But in the midst of these struggles, the majority of union leaders – enticed by being promised (not for the first time) a greater role in labour relations – have been eager to show their loyalty to the industry;
Earlier, on Sunday night the leaders of 42 labour organizations held a meeting with Labour Minister, leaders of BGMEA and BKMEA at BGMEA office in the capital where the labour leaders reassured the government and garment factory owners that they have accepted the minimum wage for garment workers and would now work to restore normality in the garment industry by Monday.http://newsfrombangladesh.net/view.php?hidRecord=329339
These “unelected” representatives were denounced by 14 other union leaders for acceptance of the deal.
Despite the prime minister’s observation last week that garment wages were “insufficient and inhuman” – in supporting the miserly increase and promising repession of those who oppose it, she clearly feels that sufficiency and humanity are not worth the money;
On Saturday Prime Minister Sheikh Hasina told “workers to accept the pay hike and return to work”, threatening tough action against those who remain on the streets. … She said tough action would be taken against the people who are creating anarchic situation in the garment sector over the minimum wage.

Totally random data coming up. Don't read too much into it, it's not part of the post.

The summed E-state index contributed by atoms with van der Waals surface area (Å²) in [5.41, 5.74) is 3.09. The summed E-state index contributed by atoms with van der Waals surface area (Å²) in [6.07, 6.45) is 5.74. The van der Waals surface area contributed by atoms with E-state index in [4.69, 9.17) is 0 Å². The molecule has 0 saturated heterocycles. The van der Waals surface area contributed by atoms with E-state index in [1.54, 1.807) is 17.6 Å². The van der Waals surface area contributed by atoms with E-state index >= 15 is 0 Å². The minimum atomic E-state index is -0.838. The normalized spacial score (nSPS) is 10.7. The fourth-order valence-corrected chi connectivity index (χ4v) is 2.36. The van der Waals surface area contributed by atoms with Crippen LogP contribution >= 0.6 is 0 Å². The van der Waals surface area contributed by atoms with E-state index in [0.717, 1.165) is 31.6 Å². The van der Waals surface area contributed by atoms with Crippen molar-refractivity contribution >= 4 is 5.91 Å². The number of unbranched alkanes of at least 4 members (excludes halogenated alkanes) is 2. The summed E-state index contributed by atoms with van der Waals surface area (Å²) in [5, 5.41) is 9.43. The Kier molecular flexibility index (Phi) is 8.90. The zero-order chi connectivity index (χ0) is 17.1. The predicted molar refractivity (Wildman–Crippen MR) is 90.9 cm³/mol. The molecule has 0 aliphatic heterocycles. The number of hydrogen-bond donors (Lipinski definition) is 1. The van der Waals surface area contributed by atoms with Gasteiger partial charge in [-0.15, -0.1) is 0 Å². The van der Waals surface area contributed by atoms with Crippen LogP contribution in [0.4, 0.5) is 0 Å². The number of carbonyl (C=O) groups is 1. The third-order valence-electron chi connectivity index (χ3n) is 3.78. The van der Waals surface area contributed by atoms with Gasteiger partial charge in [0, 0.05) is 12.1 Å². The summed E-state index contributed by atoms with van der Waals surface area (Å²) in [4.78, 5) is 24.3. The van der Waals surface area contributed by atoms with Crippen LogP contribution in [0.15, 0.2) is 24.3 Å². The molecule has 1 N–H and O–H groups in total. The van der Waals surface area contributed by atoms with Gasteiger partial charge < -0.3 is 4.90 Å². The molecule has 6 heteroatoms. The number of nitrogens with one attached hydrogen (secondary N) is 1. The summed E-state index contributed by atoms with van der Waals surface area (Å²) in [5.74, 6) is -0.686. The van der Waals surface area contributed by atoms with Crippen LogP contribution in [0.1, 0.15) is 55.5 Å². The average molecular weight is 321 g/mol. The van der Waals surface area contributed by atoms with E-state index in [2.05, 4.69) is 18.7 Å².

‘We will not spare anyone who is behind this. We will find out the provocateurs and try them,’ Mahbubul Hoque Shakil quoted the prime minister as having said.
The cops didn’t bother to make any pretence of non-political police impartiality;
Dhaka Metropolitan Police commissioner AKM Shahidul Haque on Friday warned against any attempts by any quarters to destabilise the country’s garment sector in the name of wage demands.
[…] He said the authorities would show ‘zero tolerance’ to any attempts by any quarters to disturb law and order.
Terming practical the new RMG wage structure announced by the government, the DMP chief urged garment workers and leaders to accept it.
‘We will arrest the persons who are hatching conspiracies to destabilise the top foreign exchange earning sector. We will find out the troublemakers and take stern action against them,’ he warned.